Posts Tagged ‘tapestry’
On my previous Tapestry 5 article I mentioned how difficult it is to create a custom component with Struts 2 compared to Tapestry 5. Since in our legacy apps we used Struts 2 and I got a task that made me to create a custom component I might as well just document it here since it is not documented in Struts 2 documentation nor the Struts 2 book.
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It has been a long time since Struts first showed up and filled in the Java web framework space. Many people nowadays are still using Struts which mainly because of legacy and investments reasons. But more people are moving away towards component based frameworks these days. JSF has got to be the most popular component framework out there, considering it is supported by many vendors and being itself as a standard from JCP. I’m not going to talk about JSF nor the up and coming release of JSF 2.0, instead I’m going to write about the other two popular component based web framework fostered by Apache: Wicket and Tapestry 5
In the near future there will be two interesting component framework that will be released by Apache Foundation: Wicket 1.4 and Tapestry 5 which I will elaborate in a very short few moment. Alot of people out there are asking, which one is better out of these two? First of all, we need to be on the same platform before continuing any further. This blog entry is not intended to be a web framework bashing discussion, but just to give insights for people who are curious about the difference between these two frameworks. The features that I will discuss will only be limited to the usage of the two frameworks.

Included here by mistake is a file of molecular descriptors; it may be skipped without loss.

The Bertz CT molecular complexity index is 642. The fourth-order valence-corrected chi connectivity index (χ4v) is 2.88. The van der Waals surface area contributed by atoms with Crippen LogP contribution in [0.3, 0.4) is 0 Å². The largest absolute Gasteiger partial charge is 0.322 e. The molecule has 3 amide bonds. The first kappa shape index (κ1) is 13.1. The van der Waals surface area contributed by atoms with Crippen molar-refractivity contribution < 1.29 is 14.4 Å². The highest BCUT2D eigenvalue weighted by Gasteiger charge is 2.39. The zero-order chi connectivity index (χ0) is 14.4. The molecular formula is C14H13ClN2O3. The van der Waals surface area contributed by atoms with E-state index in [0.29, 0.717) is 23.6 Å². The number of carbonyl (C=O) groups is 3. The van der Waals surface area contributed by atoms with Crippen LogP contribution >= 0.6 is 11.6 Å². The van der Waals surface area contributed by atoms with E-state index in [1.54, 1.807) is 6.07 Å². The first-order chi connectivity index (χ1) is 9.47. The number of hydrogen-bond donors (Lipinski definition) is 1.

Tapestry 5.0.14 has been out recently and the Tapestry community is very excited with this news because Tapestry 5 is only one step away for being GA. In case you haven’t heard of T5, it’s an opensource component based web framework which is a total revamp from the previous version. Some people may not like the previous version because of the learning curve on using it. Some people even wrote rants about the previous version. But T5 is totally a different architecture with the same way of thinking as the previous version. So what’s so good about T5? And why should you consider it for your next project? Here’s my personal reason based on my experience building my opensource project using T5.
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There’s some gossip on the Tapestry mailing list that the next version of JSF (version 2.0) will be based on Tapestry 5. This could be right since Howard (Tapestry founder) is listed on the expert group. Beyond that reason, some of the features that is planned to be available on JSF 2.0 is already available on Tapestry 5. One of the most interesting point that will be available on JSF 2.0 that I think is influenced by Tapestry 5 is this:
Allow for “zero configuration” web applications. No faces-config.xml, no web.xml. If necessary, annotations will be used to supplement the configuration data
Tapestry 5 already have this feature but there’s a small configuration on web.xml. If JSF 2.0 are able to have no configuration at all even at web.xml, I think this will be a great revolution on the web framework space. Will JSF 2.0 have a scanner that will scan a spesific class that will bootstrap and contains all the configurations? Just by reading this, I can’t wait to see JSF 2.0 released 😀
Another points that I think is interesting about JSF 2.0 is this:
- Make it very easy to create CRUD based applications. This is interesting, since one of the burden on making Java web apps is integrating the web layer and data access layer. I don’t know how will JSF 2.0 implement this, but it surely is worth waiting for.
- Component aggregation. Allow development of custom component with little or no Java coding. This is also interesting if you know how difficult it is to create custom component in JSF. I hope Tapestry 5.0 will influence JSF 2.0 on this point 😀 since creating components in tapestry 5.0 is just around a simple POJO